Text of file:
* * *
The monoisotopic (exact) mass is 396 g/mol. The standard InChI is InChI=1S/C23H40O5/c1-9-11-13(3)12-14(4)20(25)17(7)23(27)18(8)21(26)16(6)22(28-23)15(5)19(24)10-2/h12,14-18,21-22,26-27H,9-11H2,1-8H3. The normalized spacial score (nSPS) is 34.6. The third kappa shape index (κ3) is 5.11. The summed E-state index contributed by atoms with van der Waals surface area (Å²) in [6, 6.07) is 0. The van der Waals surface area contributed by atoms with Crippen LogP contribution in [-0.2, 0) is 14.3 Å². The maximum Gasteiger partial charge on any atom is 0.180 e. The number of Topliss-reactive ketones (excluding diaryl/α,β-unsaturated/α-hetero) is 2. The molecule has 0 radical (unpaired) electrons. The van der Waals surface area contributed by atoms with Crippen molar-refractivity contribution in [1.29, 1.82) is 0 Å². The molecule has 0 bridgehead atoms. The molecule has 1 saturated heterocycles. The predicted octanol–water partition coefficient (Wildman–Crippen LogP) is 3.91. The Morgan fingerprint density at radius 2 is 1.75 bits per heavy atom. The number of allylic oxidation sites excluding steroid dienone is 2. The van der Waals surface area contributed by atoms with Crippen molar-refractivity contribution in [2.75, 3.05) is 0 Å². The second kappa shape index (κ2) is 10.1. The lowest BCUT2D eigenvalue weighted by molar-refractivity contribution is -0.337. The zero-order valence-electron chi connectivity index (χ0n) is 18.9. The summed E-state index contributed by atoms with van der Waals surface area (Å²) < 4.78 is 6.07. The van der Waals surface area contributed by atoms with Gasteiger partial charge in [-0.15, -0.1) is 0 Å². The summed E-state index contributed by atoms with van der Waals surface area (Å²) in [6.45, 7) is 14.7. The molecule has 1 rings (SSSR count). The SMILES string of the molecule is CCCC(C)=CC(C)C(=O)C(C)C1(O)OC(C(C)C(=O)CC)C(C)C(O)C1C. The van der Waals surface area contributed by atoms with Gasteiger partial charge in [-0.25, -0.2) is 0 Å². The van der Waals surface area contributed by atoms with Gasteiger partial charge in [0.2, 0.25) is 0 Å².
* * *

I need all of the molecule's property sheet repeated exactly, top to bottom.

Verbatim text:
The monoisotopic (exact) mass is 396 g/mol. The standard InChI is InChI=1S/C23H40O5/c1-9-11-13(3)12-14(4)20(25)17(7)23(27)18(8)21(26)16(6)22(28-23)15(5)19(24)10-2/h12,14-18,21-22,26-27H,9-11H2,1-8H3. The normalized spacial score (nSPS) is 34.6. The third kappa shape index (κ3) is 5.11. The summed E-state index contributed by atoms with van der Waals surface area (Å²) in [6, 6.07) is 0. The van der Waals surface area contributed by atoms with Crippen LogP contribution in [-0.2, 0) is 14.3 Å². The maximum Gasteiger partial charge on any atom is 0.180 e. The number of Topliss-reactive ketones (excluding diaryl/α,β-unsaturated/α-hetero) is 2. The molecule has 0 radical (unpaired) electrons. The van der Waals surface area contributed by atoms with Crippen molar-refractivity contribution in [1.29, 1.82) is 0 Å². The molecule has 0 bridgehead atoms. The molecule has 1 saturated heterocycles. The predicted octanol–water partition coefficient (Wildman–Crippen LogP) is 3.91. The Morgan fingerprint density at radius 2 is 1.75 bits per heavy atom. The number of allylic oxidation sites excluding steroid dienone is 2. The van der Waals surface area contributed by atoms with Crippen molar-refractivity contribution in [2.75, 3.05) is 0 Å². The second kappa shape index (κ2) is 10.1. The lowest BCUT2D eigenvalue weighted by molar-refractivity contribution is -0.337. The zero-order valence-electron chi connectivity index (χ0n) is 18.9. The summed E-state index contributed by atoms with van der Waals surface area (Å²) < 4.78 is 6.07. The van der Waals surface area contributed by atoms with Gasteiger partial charge in [-0.15, -0.1) is 0 Å². The summed E-state index contributed by atoms with van der Waals surface area (Å²) in [6.45, 7) is 14.7. The molecule has 1 rings (SSSR count). The SMILES string of the molecule is CCCC(C)=CC(C)C(=O)C(C)C1(O)OC(C(C)C(=O)CC)C(C)C(O)C1C. The van der Waals surface area contributed by atoms with Gasteiger partial charge in [-0.25, -0.2) is 0 Å². The van der Waals surface area contributed by atoms with Gasteiger partial charge in [0.2, 0.25) is 0 Å².